Like most women involved in the Prima Outdoor community, I love venturing off the beaten path. I’ve spent a lot of time camping on Alaska’s rugged coastline. The views are exquisite: miles of sand stretch before you unmarred by a single footprint. And there is nothing in the world like waking up on a deserted beach and watching whales breach while you boil coffee over a driftwood fire. In my adventures I’ve found a proper sleeping bag is indispensable for creating a blissful camping experience. Attrib: Flickr – public domain Finding a Bag Designed for Your Body The “perfect fit” should be high on your list of priorities when looking for a sleeping bag. For decades companies manufactured one-size-fits-all bags, evidence of which you can see languishing at thrift stores and garage sales everywhere. You know the ones – beige behemoths that look like hideous fabric slugs. Thankfully, many companies now offer bags tailored to women’s needs. These features typically include a shorter length, more space at the hips, and extra insulation in the torso and foot region, according to outdoor writer Steve Tischler.1 You can also purchase a unisex bag. Look for one that provides roominess in the chest and hip areas; I’ve found this is essential for curvy women like myself to have a restful sleep. Most large outfitter stores have display bags you can test out before making your decision. Warmth: Essential for a Good Night’s Sleep Besides fit, warmth is the most important consideration when hunting for a sleeping bag. On many adventures my brother or partner would be nestled down in their cocoons while I... read more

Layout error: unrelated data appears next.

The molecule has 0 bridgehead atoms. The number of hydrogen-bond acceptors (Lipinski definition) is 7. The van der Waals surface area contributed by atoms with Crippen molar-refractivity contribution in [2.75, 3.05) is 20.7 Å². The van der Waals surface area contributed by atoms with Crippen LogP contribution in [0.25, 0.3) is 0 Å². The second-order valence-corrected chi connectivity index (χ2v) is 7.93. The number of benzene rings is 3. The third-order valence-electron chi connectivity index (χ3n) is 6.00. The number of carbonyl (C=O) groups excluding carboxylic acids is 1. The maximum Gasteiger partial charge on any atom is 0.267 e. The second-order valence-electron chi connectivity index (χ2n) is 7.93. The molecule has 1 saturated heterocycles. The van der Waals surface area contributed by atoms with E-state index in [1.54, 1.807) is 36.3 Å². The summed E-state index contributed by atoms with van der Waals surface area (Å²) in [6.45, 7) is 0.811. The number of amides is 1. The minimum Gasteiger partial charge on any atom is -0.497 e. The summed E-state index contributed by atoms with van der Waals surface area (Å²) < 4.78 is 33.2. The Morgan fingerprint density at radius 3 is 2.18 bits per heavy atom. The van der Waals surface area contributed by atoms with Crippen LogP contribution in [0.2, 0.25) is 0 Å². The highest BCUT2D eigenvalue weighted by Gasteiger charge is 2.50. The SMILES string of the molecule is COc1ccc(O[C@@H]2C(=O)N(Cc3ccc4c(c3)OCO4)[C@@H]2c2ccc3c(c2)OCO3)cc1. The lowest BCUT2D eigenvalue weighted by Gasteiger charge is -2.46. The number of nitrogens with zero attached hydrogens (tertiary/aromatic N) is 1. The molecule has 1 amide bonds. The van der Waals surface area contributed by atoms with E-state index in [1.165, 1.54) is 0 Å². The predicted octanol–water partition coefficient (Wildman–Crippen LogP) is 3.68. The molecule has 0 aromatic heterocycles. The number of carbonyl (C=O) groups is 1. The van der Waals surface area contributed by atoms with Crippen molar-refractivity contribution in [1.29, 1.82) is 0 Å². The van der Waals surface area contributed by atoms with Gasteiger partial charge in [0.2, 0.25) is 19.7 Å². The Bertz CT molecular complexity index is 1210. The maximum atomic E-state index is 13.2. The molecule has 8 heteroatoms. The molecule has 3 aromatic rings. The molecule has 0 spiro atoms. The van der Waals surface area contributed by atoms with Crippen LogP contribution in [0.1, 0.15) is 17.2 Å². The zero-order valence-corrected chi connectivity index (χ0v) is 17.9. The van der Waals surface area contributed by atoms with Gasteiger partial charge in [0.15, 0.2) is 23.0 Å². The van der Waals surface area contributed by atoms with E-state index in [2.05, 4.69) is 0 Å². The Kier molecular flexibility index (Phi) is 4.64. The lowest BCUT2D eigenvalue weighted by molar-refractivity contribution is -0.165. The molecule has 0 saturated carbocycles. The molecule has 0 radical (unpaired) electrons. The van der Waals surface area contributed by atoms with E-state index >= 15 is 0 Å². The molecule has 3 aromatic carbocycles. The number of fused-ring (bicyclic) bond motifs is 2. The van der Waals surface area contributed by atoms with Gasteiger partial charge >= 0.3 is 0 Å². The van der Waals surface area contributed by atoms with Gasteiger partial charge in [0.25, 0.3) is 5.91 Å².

Five Reasons to Fly-Fish in a Float Tube

Five Reasons to Fly-Fish in a Float Tube